World Vision: What are you seeing?
There are several reasons why donating unwanted T-shirts to developing countries is not smart aid. But it all boils down to the fact that it distorts the local economy by killing competition. Why would anyone buy a T-shirt in Zambia or Nicaragua when they can just get one for free? The local T-shirt manufacturer and seller is now out of business, at least temporarily, and in a developing economy it is imperative that money is kept circulating with the buying and selling of basic goods.
Donating unwanted goods may seem appealing to many. But how many are informed about how donated goods dilute a local market place and hurt the economy? Still, we see these incidents keep popping up constantly (sending shoes, sending bikes, sending books). Tales from the Hood, a blogger, and our friends at Aid Watch have given these types of efforts the title “Stuff We Don’t Want” (aid to be) – along with this spiffy tagline: “SWEDOW – ‘cause good aid is just too complicated.” (There’s an awesome chart to boot.)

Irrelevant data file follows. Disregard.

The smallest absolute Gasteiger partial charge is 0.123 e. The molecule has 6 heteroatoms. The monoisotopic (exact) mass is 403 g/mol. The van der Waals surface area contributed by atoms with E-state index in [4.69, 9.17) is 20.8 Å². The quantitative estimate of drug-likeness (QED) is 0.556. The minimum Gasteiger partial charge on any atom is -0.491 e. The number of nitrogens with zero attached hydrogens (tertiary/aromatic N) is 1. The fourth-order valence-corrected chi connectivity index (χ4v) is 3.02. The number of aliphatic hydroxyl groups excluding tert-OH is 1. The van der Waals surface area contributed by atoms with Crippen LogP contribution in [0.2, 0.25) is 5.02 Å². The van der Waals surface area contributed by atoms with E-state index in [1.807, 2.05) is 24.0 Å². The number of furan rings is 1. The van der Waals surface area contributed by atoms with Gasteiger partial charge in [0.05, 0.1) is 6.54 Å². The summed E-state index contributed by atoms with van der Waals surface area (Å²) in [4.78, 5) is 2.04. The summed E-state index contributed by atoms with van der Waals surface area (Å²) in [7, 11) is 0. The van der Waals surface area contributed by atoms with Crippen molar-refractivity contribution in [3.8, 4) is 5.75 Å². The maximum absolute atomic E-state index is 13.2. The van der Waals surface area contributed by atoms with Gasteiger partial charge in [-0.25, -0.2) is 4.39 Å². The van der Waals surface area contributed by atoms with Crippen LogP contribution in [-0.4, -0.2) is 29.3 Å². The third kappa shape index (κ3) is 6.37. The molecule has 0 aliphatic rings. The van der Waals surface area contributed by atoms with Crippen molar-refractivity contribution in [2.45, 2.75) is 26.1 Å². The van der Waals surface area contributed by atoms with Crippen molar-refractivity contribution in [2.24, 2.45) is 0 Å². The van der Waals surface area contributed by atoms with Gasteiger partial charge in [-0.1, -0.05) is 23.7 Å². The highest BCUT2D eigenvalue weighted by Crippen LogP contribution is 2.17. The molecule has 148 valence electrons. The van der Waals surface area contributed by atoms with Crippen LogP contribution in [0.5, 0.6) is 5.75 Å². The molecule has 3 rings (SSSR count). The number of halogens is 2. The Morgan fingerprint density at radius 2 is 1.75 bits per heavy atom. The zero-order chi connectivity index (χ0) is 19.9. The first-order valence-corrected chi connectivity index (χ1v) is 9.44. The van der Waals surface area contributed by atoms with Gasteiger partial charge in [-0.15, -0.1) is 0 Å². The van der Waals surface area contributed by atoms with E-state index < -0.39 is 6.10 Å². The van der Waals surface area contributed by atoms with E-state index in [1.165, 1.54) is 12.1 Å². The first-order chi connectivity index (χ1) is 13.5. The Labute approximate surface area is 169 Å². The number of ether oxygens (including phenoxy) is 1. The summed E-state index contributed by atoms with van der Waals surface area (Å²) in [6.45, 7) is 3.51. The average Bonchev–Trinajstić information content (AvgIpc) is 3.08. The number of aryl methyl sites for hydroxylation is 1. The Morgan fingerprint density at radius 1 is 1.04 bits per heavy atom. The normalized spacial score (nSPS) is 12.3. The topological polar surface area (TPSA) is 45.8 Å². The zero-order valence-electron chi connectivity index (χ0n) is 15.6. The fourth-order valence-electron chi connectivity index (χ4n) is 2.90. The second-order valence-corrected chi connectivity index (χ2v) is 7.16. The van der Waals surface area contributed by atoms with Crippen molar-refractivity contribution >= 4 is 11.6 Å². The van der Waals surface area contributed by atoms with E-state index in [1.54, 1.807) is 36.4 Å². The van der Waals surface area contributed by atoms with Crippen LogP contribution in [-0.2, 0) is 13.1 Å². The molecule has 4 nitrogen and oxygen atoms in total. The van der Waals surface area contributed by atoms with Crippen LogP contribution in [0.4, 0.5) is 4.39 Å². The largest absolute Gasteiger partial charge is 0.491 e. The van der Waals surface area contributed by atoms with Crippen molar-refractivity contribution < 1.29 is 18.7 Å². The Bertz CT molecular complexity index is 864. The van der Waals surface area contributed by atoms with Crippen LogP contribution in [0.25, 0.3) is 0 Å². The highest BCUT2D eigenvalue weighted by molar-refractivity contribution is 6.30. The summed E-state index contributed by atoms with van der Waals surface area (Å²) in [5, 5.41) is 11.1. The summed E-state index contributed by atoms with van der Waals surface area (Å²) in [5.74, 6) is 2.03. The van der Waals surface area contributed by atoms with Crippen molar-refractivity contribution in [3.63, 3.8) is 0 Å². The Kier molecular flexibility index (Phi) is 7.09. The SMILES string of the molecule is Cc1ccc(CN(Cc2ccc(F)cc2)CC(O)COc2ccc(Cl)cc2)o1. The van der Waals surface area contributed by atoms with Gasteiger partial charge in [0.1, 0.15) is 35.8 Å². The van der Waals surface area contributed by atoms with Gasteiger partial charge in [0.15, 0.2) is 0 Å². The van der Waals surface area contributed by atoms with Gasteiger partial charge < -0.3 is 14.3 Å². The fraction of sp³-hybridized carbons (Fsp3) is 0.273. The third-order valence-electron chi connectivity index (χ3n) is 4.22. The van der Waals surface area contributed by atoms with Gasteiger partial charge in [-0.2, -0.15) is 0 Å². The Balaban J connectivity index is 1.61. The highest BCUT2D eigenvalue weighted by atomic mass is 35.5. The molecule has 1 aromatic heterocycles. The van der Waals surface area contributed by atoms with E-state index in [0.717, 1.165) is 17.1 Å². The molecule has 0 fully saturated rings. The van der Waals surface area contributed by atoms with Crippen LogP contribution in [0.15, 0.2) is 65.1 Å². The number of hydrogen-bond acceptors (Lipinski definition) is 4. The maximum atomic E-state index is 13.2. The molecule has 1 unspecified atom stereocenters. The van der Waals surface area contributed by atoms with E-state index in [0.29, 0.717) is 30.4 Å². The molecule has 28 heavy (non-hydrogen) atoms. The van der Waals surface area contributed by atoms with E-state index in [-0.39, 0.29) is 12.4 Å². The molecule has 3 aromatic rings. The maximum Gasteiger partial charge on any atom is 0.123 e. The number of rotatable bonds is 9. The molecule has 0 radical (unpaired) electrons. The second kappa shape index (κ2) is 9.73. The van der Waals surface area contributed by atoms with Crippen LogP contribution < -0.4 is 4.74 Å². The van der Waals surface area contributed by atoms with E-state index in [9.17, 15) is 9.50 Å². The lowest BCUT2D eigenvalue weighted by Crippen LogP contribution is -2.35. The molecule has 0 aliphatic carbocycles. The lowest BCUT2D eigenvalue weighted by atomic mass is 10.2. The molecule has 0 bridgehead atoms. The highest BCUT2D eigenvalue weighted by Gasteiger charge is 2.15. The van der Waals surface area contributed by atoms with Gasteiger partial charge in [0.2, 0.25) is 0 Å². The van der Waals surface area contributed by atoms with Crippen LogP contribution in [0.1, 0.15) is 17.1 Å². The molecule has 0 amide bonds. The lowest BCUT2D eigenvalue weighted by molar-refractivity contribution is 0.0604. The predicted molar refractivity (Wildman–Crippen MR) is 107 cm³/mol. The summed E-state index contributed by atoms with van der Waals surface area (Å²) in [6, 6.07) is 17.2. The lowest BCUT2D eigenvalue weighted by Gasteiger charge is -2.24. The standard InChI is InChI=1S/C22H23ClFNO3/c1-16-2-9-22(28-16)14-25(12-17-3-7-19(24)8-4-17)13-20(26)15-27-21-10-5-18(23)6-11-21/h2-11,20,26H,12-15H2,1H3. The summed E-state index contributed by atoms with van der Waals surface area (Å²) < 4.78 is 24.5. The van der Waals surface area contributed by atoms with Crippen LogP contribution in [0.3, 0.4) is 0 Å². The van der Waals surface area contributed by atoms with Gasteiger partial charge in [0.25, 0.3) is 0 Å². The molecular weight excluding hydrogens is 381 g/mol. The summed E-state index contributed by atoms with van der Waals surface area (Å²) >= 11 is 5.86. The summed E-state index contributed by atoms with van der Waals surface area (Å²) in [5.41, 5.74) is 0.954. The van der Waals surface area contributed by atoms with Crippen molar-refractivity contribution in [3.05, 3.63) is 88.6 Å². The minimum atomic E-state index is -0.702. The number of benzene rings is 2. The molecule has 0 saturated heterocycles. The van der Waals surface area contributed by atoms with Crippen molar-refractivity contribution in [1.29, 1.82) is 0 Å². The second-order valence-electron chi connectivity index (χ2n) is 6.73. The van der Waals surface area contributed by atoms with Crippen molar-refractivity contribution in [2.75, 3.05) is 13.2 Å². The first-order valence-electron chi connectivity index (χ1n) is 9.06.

Smart aid is complicated. But one no-brainer is that an aid organization’s end goal is to cease being needed in that country. Sending unwanted goods to be sold for free actually creates a dependence on those free goods. Here at PDT central, we see this creation of dependence a lot: aid organizations come into a country, donate goods or services there while spending hundreds of thousands of dollars outside of the recipient nation – paying international consulting and security firms, bringing in their own people and getting needed supplies shipped in from outside the country. This system is inefficient and focuses too much on donor priorities instead of in-country first procurement. In other words, it’s important to make sure that aid money spent on a country is also spent in that country.
It’s a simple concept, one that is endorsed by the Paris Declaration on Aid Effectiveness. This concept has worked well in Afghanistan with NATO’s “Afghan First Policy.” So instead of dumping T-shirts into a local market, lets help people realize their “full potential,” which I see is World Vision’s mantra.